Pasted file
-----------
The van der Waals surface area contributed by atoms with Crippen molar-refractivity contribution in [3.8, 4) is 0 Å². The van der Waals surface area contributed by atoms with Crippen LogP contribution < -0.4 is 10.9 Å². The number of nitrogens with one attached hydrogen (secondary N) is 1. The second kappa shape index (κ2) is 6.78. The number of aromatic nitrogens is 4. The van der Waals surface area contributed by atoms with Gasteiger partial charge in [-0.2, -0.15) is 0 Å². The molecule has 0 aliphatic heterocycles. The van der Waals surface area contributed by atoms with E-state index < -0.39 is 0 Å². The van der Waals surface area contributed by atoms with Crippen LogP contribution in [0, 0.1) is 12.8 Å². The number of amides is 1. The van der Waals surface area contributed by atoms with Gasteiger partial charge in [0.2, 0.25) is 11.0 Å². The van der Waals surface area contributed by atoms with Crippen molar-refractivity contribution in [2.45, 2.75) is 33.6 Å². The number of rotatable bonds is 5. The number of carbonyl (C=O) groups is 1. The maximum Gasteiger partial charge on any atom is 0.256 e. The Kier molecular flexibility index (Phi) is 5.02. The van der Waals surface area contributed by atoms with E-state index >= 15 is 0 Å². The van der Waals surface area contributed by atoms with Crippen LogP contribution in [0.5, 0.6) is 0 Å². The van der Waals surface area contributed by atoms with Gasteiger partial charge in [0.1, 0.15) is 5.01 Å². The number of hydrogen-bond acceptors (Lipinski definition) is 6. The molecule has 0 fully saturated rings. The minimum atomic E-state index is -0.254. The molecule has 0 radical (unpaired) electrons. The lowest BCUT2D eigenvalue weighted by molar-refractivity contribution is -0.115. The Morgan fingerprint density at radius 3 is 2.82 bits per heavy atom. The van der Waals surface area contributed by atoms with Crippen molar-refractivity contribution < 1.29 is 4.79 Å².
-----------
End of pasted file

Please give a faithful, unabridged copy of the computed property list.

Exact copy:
The van der Waals surface area contributed by atoms with Crippen molar-refractivity contribution in [3.8, 4) is 0 Å². The van der Waals surface area contributed by atoms with Crippen LogP contribution < -0.4 is 10.9 Å². The number of nitrogens with one attached hydrogen (secondary N) is 1. The second kappa shape index (κ2) is 6.78. The number of aromatic nitrogens is 4. The van der Waals surface area contributed by atoms with Gasteiger partial charge in [-0.2, -0.15) is 0 Å². The molecule has 0 aliphatic heterocycles. The van der Waals surface area contributed by atoms with E-state index < -0.39 is 0 Å². The van der Waals surface area contributed by atoms with Crippen LogP contribution in [0, 0.1) is 12.8 Å². The number of amides is 1. The van der Waals surface area contributed by atoms with Gasteiger partial charge in [0.2, 0.25) is 11.0 Å². The van der Waals surface area contributed by atoms with Crippen molar-refractivity contribution in [2.45, 2.75) is 33.6 Å². The number of rotatable bonds is 5. The number of carbonyl (C=O) groups is 1. The maximum Gasteiger partial charge on any atom is 0.256 e. The Kier molecular flexibility index (Phi) is 5.02. The van der Waals surface area contributed by atoms with E-state index >= 15 is 0 Å². The van der Waals surface area contributed by atoms with Crippen LogP contribution in [0.5, 0.6) is 0 Å². The van der Waals surface area contributed by atoms with Gasteiger partial charge in [0.1, 0.15) is 5.01 Å². The number of hydrogen-bond acceptors (Lipinski definition) is 6. The molecule has 0 fully saturated rings. The minimum atomic E-state index is -0.254. The molecule has 0 radical (unpaired) electrons. The lowest BCUT2D eigenvalue weighted by molar-refractivity contribution is -0.115. The Morgan fingerprint density at radius 3 is 2.82 bits per heavy atom. The van der Waals surface area contributed by atoms with Crippen molar-refractivity contribution < 1.29 is 4.79 Å².